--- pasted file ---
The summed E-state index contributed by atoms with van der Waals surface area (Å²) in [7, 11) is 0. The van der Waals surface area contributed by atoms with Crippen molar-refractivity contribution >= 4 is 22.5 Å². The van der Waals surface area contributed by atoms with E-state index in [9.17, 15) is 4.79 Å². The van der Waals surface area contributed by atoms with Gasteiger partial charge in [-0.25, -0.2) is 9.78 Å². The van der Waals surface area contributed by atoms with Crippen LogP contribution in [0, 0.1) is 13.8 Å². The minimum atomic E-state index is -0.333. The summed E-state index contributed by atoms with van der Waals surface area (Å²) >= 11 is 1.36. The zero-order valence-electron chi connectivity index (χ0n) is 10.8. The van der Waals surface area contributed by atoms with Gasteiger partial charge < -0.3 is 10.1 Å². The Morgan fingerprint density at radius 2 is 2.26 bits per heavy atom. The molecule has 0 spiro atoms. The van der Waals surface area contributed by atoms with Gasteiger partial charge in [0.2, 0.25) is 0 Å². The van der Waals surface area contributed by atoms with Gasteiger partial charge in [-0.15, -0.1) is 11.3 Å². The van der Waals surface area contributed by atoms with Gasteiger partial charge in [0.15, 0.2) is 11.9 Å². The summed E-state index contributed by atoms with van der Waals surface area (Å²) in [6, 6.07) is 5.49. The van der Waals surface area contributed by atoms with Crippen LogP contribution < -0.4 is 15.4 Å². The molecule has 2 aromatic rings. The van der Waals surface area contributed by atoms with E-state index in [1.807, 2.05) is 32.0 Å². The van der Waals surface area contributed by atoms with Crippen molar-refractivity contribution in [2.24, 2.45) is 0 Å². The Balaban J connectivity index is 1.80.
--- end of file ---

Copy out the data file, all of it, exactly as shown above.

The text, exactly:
The summed E-state index contributed by atoms with van der Waals surface area (Å²) in [7, 11) is 0. The van der Waals surface area contributed by atoms with Crippen molar-refractivity contribution >= 4 is 22.5 Å². The van der Waals surface area contributed by atoms with E-state index in [9.17, 15) is 4.79 Å². The van der Waals surface area contributed by atoms with Gasteiger partial charge in [-0.25, -0.2) is 9.78 Å². The van der Waals surface area contributed by atoms with Crippen LogP contribution in [0, 0.1) is 13.8 Å². The minimum atomic E-state index is -0.333. The summed E-state index contributed by atoms with van der Waals surface area (Å²) >= 11 is 1.36. The zero-order valence-electron chi connectivity index (χ0n) is 10.8. The van der Waals surface area contributed by atoms with Gasteiger partial charge < -0.3 is 10.1 Å². The Morgan fingerprint density at radius 2 is 2.26 bits per heavy atom. The molecule has 0 spiro atoms. The van der Waals surface area contributed by atoms with Gasteiger partial charge in [0.2, 0.25) is 0 Å². The van der Waals surface area contributed by atoms with Gasteiger partial charge in [-0.15, -0.1) is 11.3 Å². The van der Waals surface area contributed by atoms with Gasteiger partial charge in [0.15, 0.2) is 11.9 Å². The summed E-state index contributed by atoms with van der Waals surface area (Å²) in [6, 6.07) is 5.49. The van der Waals surface area contributed by atoms with Crippen LogP contribution < -0.4 is 15.4 Å². The molecule has 2 aromatic rings. The van der Waals surface area contributed by atoms with E-state index in [1.807, 2.05) is 32.0 Å². The van der Waals surface area contributed by atoms with Crippen molar-refractivity contribution in [2.24, 2.45) is 0 Å². The Balaban J connectivity index is 1.80.